Before enacting a new regulation the National Assembly and the administration should put much effort into identifying whether it is absolutely necessary. Right now, lawmakers come up with numerous regulations each time an accident takes place. Later, those legislations end up choking companies.



How about labor issues?

That’s definitely another factor hindering foreign investment. There should be a clear line between management rights and labor rights, but that line is blurred here and foreign investors have trouble with that. There’s no problem with employees fighting for their wage or working conditions using their labor rights but other than that, it’s crossing the line. It’s nonsense if the management needs to get approval from the labor union for building another production line, for instance.



Are there any other problems?

I think there is still a xenophobic mentality in Korea. The question of “Who is us and who is them?” was addressed in the Harvard Business Review back in the 1990s. About three decades have passed since, but we still have to deal with the same question.

In today’s globalized society it’s meaningless to draw a line between domestic and foreign companies, especially when Korea is a small open economy depending on exports. What are the standards to distinguish the two anyways? What’s more important than where a company is headquartered is what kind of people it hires, how much tax it pays and how much it contributes to the regional economy.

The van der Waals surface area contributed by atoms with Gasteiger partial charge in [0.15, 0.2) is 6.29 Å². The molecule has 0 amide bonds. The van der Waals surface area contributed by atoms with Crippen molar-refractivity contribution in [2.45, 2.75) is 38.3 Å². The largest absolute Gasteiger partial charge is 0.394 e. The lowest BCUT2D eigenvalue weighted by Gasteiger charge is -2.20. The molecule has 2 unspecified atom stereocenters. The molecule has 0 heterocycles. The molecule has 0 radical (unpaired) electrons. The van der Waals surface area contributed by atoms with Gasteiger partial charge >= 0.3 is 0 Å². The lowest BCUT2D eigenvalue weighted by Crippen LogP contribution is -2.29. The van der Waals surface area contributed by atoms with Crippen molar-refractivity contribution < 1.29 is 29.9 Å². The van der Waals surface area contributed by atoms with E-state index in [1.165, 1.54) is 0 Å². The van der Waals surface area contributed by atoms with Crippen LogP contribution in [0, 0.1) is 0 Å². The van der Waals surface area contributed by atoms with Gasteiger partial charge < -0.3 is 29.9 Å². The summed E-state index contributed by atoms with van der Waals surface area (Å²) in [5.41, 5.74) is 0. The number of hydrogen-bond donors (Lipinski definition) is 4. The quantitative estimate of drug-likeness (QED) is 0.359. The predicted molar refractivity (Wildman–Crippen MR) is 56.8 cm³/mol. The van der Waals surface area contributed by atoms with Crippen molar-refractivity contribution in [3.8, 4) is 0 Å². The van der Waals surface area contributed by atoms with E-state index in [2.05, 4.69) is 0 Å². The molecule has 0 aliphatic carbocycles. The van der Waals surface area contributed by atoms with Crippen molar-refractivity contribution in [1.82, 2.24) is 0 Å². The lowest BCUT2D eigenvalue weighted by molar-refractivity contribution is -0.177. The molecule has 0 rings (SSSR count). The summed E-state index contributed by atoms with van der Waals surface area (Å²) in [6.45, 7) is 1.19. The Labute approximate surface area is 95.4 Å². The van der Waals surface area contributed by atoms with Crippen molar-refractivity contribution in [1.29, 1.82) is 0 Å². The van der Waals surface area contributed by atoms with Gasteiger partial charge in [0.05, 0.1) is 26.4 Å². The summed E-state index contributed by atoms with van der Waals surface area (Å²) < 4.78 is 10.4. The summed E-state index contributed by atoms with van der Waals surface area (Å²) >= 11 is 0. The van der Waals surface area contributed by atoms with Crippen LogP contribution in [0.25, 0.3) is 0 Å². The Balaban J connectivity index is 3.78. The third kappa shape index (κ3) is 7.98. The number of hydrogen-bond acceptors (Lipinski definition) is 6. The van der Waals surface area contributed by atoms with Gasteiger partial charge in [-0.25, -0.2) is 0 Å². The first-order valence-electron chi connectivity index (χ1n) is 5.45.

But how about cases like Google? The company is blamed for not paying as much corporate taxes as local portal service providers like Naver and Kakao.

Well, on one side, our taxation system is lagging behind the rapid changes in the business environment. With new technologies and new type of businesses, our authorities need to come up with a more advanced taxation method.

We can’t criticize tech giants like Google just because they are earning a lot of money. They’ll ask what they have done wrong.



There seems to be a lot of complaints you need to handle. How do you handle them?

We first listen to their needs. Companies can contact us through our websites, phone calls and visits to our office. Once complaints are registered we send our so-called home doctors to examine the situation and see whether their complaints are reasonable. We have seven home doctors with expertise in different areas like accounting, law and tax affairs. If their request is reasonable, we talk with relevant parties like the local government, tax authorities and labor unions. The difficult part is persuading the parties to make changes to their stance or policies.

Some complaints take years to solve, while others take less time. Still, we solve about 400 complaints a year. I personally think it is a lot done in a year.



We’ve talked a lot about complaints. What are some positive factors of doing business in South Korea?

The quality workforce and high level of technology. Korea is considered a good test-bed market especially for tech companies. Also, considering there are several industries Korea has a strong presence in such as semiconductors, mobile and displays, there are chances for foreign companies to partner with leading players like Samsung Electronics and LG Display.

The Korean government is also very active in protecting copyrights, which are a favorable factor for those looking to build research and development centers in Korea.

South Korea can also become a bridge for investors with an interest in entering North Korea. Though it will take some time for inter-Korean businesses to resume, foreign investors can start investing in South Korea first then later enter North Korea together with the South’s companies by forming partnerships or joint ventures.

BY KIM JEE-HEE [kim.jeehee@joongang.co.kr]